Photo courtesy of dermatology image atlas

Mild itching and macular eruptions appear hours after leaving the water. Intense itching and distinct papules may be present ten to fifteen hours later. The itching generally persists for a week or longer. Papules occur only on skin areas where larvae penetrated during water contact and do not spread. Cases can range from several itchy spots to spots covering the whole body, depending on exposure to water and cercariae. The skin usually heals within two weeks, unless papules are infected from scratching or water contamination. Swimmer's itch is sometimes confused with insect bites and allergic reactions. Preventive actions have been proposed, such as applying oils, lotions, or insect repellent before water exposure, or wearing wet suits or waders. However, applying a layer of grease or oil on the skin may actually be counteractive as it encourages the attachment of cercariae that normally penetrate the oily skins of water fowls. After exposure, people may rub briskly with a towel or bath brush or rub alcohol on the skin. No scientific study of effectiveness of pre- or postexposure prophylaxis has been done to date. Responses increase in severity with each subsequent exposure to the parasite.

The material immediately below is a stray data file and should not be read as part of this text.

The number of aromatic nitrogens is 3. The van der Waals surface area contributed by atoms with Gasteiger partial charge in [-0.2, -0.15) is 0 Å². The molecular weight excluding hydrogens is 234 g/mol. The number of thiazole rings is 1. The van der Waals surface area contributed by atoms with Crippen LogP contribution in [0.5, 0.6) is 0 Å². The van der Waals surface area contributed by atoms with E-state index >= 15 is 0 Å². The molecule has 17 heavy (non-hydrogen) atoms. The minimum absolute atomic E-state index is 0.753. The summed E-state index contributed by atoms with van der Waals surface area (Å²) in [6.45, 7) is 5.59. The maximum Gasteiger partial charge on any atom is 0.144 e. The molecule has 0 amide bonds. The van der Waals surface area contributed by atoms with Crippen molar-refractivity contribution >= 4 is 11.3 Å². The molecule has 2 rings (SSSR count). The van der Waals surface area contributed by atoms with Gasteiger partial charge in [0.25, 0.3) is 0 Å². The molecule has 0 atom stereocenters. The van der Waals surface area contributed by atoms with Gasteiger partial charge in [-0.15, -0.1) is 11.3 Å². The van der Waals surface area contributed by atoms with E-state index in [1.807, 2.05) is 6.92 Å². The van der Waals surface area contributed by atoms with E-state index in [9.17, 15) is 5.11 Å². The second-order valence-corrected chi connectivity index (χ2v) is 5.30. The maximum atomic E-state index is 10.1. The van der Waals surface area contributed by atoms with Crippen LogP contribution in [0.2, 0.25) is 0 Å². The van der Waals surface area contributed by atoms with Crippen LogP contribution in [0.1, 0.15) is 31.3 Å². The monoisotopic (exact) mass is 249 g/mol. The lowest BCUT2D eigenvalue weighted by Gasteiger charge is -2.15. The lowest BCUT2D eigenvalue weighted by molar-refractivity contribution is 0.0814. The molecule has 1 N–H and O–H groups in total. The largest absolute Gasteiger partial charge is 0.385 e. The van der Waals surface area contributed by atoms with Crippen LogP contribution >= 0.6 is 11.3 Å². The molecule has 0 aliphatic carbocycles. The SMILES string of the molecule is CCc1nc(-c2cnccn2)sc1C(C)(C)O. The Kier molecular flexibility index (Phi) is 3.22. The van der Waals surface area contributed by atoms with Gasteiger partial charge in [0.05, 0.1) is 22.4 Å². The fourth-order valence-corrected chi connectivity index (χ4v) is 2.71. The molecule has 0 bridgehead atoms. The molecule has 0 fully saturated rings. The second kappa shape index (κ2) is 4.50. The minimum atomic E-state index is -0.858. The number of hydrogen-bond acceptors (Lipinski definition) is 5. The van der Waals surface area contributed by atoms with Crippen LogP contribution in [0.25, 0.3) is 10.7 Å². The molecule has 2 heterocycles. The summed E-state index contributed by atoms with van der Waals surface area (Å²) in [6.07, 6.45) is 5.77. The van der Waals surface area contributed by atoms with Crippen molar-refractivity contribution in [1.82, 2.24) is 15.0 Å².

Increased severity of repeated infection

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